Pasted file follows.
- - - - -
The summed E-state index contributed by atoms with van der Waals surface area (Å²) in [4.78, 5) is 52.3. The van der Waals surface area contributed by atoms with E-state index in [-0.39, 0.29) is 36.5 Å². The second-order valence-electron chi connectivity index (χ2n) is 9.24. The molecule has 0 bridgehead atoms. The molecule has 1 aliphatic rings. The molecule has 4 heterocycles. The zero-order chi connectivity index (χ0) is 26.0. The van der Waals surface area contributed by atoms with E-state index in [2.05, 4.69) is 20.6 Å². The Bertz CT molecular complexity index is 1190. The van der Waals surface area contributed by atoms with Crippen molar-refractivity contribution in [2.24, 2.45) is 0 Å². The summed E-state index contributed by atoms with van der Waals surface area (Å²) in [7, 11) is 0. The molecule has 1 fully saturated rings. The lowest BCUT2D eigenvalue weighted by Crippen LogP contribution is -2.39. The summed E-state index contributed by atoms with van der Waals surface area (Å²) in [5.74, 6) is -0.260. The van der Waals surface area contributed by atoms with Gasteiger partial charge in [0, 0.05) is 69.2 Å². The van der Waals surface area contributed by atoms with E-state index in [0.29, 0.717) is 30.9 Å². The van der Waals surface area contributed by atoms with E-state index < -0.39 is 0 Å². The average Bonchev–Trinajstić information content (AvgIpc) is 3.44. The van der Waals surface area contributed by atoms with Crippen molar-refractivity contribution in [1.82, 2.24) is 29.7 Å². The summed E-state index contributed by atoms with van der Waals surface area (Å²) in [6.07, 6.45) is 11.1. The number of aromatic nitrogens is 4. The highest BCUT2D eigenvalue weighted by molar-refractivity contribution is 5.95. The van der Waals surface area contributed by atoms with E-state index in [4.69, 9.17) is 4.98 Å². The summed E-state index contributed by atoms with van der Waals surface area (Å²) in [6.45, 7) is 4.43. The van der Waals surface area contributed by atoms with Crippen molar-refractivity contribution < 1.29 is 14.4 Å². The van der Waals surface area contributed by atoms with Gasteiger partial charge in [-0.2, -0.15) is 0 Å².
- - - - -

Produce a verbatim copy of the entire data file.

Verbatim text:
The summed E-state index contributed by atoms with van der Waals surface area (Å²) in [4.78, 5) is 52.3. The van der Waals surface area contributed by atoms with E-state index in [-0.39, 0.29) is 36.5 Å². The second-order valence-electron chi connectivity index (χ2n) is 9.24. The molecule has 0 bridgehead atoms. The molecule has 1 aliphatic rings. The molecule has 4 heterocycles. The zero-order chi connectivity index (χ0) is 26.0. The van der Waals surface area contributed by atoms with E-state index in [2.05, 4.69) is 20.6 Å². The Bertz CT molecular complexity index is 1190. The van der Waals surface area contributed by atoms with Crippen molar-refractivity contribution in [2.24, 2.45) is 0 Å². The summed E-state index contributed by atoms with van der Waals surface area (Å²) in [7, 11) is 0. The molecule has 1 fully saturated rings. The lowest BCUT2D eigenvalue weighted by Crippen LogP contribution is -2.39. The summed E-state index contributed by atoms with van der Waals surface area (Å²) in [5.74, 6) is -0.260. The van der Waals surface area contributed by atoms with Gasteiger partial charge in [0, 0.05) is 69.2 Å². The van der Waals surface area contributed by atoms with E-state index in [0.29, 0.717) is 30.9 Å². The van der Waals surface area contributed by atoms with E-state index < -0.39 is 0 Å². The average Bonchev–Trinajstić information content (AvgIpc) is 3.44. The van der Waals surface area contributed by atoms with Crippen molar-refractivity contribution in [1.82, 2.24) is 29.7 Å². The summed E-state index contributed by atoms with van der Waals surface area (Å²) in [6.07, 6.45) is 11.1. The number of aromatic nitrogens is 4. The highest BCUT2D eigenvalue weighted by molar-refractivity contribution is 5.95. The van der Waals surface area contributed by atoms with E-state index in [4.69, 9.17) is 4.98 Å². The summed E-state index contributed by atoms with van der Waals surface area (Å²) in [6.45, 7) is 4.43. The van der Waals surface area contributed by atoms with Crippen molar-refractivity contribution < 1.29 is 14.4 Å². The van der Waals surface area contributed by atoms with Gasteiger partial charge in [-0.2, -0.15) is 0 Å².